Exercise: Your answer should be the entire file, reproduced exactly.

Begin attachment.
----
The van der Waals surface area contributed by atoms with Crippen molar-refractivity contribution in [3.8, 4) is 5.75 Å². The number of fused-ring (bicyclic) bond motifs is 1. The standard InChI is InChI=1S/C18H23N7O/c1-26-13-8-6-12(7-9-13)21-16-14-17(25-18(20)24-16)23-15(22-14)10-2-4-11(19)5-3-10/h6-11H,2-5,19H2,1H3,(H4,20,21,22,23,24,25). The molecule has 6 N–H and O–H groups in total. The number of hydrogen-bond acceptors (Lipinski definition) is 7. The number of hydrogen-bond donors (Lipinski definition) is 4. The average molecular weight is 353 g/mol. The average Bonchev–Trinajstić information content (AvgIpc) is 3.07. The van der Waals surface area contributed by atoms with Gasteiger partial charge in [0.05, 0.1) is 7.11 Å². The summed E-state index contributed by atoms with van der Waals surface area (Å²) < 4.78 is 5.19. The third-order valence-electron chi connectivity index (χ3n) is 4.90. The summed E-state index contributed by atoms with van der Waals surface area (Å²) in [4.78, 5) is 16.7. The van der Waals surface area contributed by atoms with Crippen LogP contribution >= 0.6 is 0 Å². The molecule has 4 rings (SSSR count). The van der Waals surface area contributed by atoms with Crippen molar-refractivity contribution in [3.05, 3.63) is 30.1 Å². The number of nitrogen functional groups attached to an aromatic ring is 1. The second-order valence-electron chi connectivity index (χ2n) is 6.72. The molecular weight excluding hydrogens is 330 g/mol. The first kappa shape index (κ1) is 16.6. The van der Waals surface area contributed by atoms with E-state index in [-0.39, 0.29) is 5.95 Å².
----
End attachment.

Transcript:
The van der Waals surface area contributed by atoms with Crippen molar-refractivity contribution in [3.8, 4) is 5.75 Å². The number of fused-ring (bicyclic) bond motifs is 1. The standard InChI is InChI=1S/C18H23N7O/c1-26-13-8-6-12(7-9-13)21-16-14-17(25-18(20)24-16)23-15(22-14)10-2-4-11(19)5-3-10/h6-11H,2-5,19H2,1H3,(H4,20,21,22,23,24,25). The molecule has 6 N–H and O–H groups in total. The number of hydrogen-bond acceptors (Lipinski definition) is 7. The number of hydrogen-bond donors (Lipinski definition) is 4. The average molecular weight is 353 g/mol. The average Bonchev–Trinajstić information content (AvgIpc) is 3.07. The van der Waals surface area contributed by atoms with Gasteiger partial charge in [0.05, 0.1) is 7.11 Å². The summed E-state index contributed by atoms with van der Waals surface area (Å²) < 4.78 is 5.19. The third-order valence-electron chi connectivity index (χ3n) is 4.90. The summed E-state index contributed by atoms with van der Waals surface area (Å²) in [4.78, 5) is 16.7. The van der Waals surface area contributed by atoms with Crippen LogP contribution >= 0.6 is 0 Å². The molecule has 4 rings (SSSR count). The van der Waals surface area contributed by atoms with Crippen molar-refractivity contribution in [3.05, 3.63) is 30.1 Å². The number of nitrogen functional groups attached to an aromatic ring is 1. The second-order valence-electron chi connectivity index (χ2n) is 6.72. The molecular weight excluding hydrogens is 330 g/mol. The first kappa shape index (κ1) is 16.6. The van der Waals surface area contributed by atoms with E-state index in [-0.39, 0.29) is 5.95 Å².